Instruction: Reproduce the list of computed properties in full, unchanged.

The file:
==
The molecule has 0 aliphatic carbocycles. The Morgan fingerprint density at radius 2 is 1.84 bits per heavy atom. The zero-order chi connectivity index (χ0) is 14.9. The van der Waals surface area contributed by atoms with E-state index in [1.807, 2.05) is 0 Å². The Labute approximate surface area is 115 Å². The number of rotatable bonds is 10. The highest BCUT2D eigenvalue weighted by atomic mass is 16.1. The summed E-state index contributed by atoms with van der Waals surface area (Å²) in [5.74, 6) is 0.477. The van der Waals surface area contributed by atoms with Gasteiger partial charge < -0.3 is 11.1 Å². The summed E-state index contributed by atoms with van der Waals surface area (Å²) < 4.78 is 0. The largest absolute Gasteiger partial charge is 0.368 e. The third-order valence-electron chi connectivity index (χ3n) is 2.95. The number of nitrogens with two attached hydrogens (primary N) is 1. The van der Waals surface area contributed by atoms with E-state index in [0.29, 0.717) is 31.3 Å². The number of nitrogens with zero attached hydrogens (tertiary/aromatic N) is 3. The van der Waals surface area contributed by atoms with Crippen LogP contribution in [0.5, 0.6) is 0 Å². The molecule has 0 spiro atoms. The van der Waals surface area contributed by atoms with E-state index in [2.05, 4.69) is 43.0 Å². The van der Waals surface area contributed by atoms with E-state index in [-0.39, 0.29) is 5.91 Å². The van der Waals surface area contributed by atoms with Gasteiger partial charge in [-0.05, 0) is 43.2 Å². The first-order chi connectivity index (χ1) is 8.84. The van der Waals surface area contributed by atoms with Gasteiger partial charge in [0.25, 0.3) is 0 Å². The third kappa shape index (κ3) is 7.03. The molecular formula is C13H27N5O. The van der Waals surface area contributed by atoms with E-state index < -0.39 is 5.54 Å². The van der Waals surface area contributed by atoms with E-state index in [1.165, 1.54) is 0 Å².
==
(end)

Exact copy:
The molecule has 0 aliphatic carbocycles. The Morgan fingerprint density at radius 2 is 1.84 bits per heavy atom. The zero-order chi connectivity index (χ0) is 14.9. The van der Waals surface area contributed by atoms with E-state index in [1.807, 2.05) is 0 Å². The Labute approximate surface area is 115 Å². The number of rotatable bonds is 10. The highest BCUT2D eigenvalue weighted by atomic mass is 16.1. The summed E-state index contributed by atoms with van der Waals surface area (Å²) in [5.74, 6) is 0.477. The van der Waals surface area contributed by atoms with Gasteiger partial charge < -0.3 is 11.1 Å². The summed E-state index contributed by atoms with van der Waals surface area (Å²) < 4.78 is 0. The largest absolute Gasteiger partial charge is 0.368 e. The third-order valence-electron chi connectivity index (χ3n) is 2.95. The number of nitrogens with two attached hydrogens (primary N) is 1. The van der Waals surface area contributed by atoms with E-state index in [0.29, 0.717) is 31.3 Å². The number of nitrogens with zero attached hydrogens (tertiary/aromatic N) is 3. The van der Waals surface area contributed by atoms with Crippen LogP contribution in [0.5, 0.6) is 0 Å². The molecule has 0 spiro atoms. The van der Waals surface area contributed by atoms with E-state index in [2.05, 4.69) is 43.0 Å². The van der Waals surface area contributed by atoms with E-state index in [-0.39, 0.29) is 5.91 Å². The van der Waals surface area contributed by atoms with Gasteiger partial charge in [-0.05, 0) is 43.2 Å². The first-order chi connectivity index (χ1) is 8.84. The van der Waals surface area contributed by atoms with Gasteiger partial charge in [0.25, 0.3) is 0 Å². The third kappa shape index (κ3) is 7.03. The molecular formula is C13H27N5O. The van der Waals surface area contributed by atoms with E-state index < -0.39 is 5.54 Å². The van der Waals surface area contributed by atoms with E-state index in [1.165, 1.54) is 0 Å².